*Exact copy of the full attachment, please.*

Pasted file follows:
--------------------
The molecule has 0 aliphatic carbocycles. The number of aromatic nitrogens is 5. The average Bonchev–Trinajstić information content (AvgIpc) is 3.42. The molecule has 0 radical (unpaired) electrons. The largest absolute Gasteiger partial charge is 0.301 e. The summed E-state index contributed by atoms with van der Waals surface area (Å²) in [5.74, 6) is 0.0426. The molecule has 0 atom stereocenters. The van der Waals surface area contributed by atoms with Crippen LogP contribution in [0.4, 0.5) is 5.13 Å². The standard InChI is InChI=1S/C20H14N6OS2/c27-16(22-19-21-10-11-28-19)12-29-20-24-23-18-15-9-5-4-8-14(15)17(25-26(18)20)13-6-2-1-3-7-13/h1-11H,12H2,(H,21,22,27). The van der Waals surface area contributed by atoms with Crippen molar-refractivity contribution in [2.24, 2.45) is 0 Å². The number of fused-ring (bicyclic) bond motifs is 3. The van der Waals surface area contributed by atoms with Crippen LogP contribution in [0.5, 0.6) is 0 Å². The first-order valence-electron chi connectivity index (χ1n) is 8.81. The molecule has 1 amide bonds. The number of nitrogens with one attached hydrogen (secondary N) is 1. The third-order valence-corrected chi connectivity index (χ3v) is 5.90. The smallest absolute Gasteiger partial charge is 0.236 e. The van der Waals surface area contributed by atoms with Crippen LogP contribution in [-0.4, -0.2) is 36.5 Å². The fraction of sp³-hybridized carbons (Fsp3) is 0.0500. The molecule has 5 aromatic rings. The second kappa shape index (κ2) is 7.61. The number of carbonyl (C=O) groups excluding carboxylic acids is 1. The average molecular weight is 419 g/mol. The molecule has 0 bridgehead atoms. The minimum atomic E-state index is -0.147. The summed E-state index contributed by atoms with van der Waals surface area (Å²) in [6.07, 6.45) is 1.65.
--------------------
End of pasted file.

The molecule has 0 aliphatic carbocycles. The number of aromatic nitrogens is 5. The average Bonchev–Trinajstić information content (AvgIpc) is 3.42. The molecule has 0 radical (unpaired) electrons. The largest absolute Gasteiger partial charge is 0.301 e. The summed E-state index contributed by atoms with van der Waals surface area (Å²) in [5.74, 6) is 0.0426. The molecule has 0 atom stereocenters. The van der Waals surface area contributed by atoms with Crippen LogP contribution in [0.4, 0.5) is 5.13 Å². The standard InChI is InChI=1S/C20H14N6OS2/c27-16(22-19-21-10-11-28-19)12-29-20-24-23-18-15-9-5-4-8-14(15)17(25-26(18)20)13-6-2-1-3-7-13/h1-11H,12H2,(H,21,22,27). The van der Waals surface area contributed by atoms with Crippen molar-refractivity contribution in [2.24, 2.45) is 0 Å². The number of fused-ring (bicyclic) bond motifs is 3. The van der Waals surface area contributed by atoms with Crippen LogP contribution in [0.5, 0.6) is 0 Å². The first-order valence-electron chi connectivity index (χ1n) is 8.81. The molecule has 1 amide bonds. The number of nitrogens with one attached hydrogen (secondary N) is 1. The third-order valence-corrected chi connectivity index (χ3v) is 5.90. The smallest absolute Gasteiger partial charge is 0.236 e. The van der Waals surface area contributed by atoms with Crippen LogP contribution in [-0.4, -0.2) is 36.5 Å². The fraction of sp³-hybridized carbons (Fsp3) is 0.0500. The molecule has 5 aromatic rings. The second kappa shape index (κ2) is 7.61. The number of carbonyl (C=O) groups excluding carboxylic acids is 1. The average molecular weight is 419 g/mol. The molecule has 0 bridgehead atoms. The minimum atomic E-state index is -0.147. The summed E-state index contributed by atoms with van der Waals surface area (Å²) in [6.07, 6.45) is 1.65.